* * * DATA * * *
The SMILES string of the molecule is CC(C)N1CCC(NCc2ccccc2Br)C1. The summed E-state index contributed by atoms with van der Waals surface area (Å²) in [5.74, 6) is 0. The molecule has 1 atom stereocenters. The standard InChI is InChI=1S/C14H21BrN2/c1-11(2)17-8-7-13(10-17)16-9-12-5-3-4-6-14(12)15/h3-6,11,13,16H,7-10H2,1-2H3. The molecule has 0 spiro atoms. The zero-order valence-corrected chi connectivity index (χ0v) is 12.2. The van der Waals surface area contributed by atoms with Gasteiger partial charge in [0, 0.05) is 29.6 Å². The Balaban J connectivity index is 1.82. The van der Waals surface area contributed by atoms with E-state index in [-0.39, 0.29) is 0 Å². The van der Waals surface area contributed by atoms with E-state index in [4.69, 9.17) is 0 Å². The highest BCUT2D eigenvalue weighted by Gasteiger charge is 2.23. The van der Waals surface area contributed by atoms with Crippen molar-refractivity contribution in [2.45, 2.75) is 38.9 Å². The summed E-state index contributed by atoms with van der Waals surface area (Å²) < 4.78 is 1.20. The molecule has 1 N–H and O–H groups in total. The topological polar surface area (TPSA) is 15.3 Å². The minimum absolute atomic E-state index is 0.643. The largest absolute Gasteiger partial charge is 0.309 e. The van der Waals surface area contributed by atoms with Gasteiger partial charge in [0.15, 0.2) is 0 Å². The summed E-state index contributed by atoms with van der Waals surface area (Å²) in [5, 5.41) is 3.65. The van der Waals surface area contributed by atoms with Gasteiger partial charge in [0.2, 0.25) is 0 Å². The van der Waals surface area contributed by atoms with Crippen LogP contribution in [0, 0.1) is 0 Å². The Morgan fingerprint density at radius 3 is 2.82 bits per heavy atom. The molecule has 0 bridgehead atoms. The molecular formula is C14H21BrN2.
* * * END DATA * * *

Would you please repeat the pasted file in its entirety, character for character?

The SMILES string of the molecule is CC(C)N1CCC(NCc2ccccc2Br)C1. The summed E-state index contributed by atoms with van der Waals surface area (Å²) in [5.74, 6) is 0. The molecule has 1 atom stereocenters. The standard InChI is InChI=1S/C14H21BrN2/c1-11(2)17-8-7-13(10-17)16-9-12-5-3-4-6-14(12)15/h3-6,11,13,16H,7-10H2,1-2H3. The molecule has 0 spiro atoms. The zero-order valence-corrected chi connectivity index (χ0v) is 12.2. The van der Waals surface area contributed by atoms with Gasteiger partial charge in [0, 0.05) is 29.6 Å². The Balaban J connectivity index is 1.82. The van der Waals surface area contributed by atoms with E-state index in [-0.39, 0.29) is 0 Å². The van der Waals surface area contributed by atoms with E-state index in [4.69, 9.17) is 0 Å². The highest BCUT2D eigenvalue weighted by Gasteiger charge is 2.23. The van der Waals surface area contributed by atoms with Crippen molar-refractivity contribution in [2.45, 2.75) is 38.9 Å². The summed E-state index contributed by atoms with van der Waals surface area (Å²) < 4.78 is 1.20. The molecule has 1 N–H and O–H groups in total. The topological polar surface area (TPSA) is 15.3 Å². The minimum absolute atomic E-state index is 0.643. The largest absolute Gasteiger partial charge is 0.309 e. The van der Waals surface area contributed by atoms with Gasteiger partial charge in [0.15, 0.2) is 0 Å². The summed E-state index contributed by atoms with van der Waals surface area (Å²) in [5, 5.41) is 3.65. The van der Waals surface area contributed by atoms with Gasteiger partial charge in [0.2, 0.25) is 0 Å². The van der Waals surface area contributed by atoms with Crippen LogP contribution in [0, 0.1) is 0 Å². The Morgan fingerprint density at radius 3 is 2.82 bits per heavy atom. The molecule has 0 bridgehead atoms. The molecular formula is C14H21BrN2.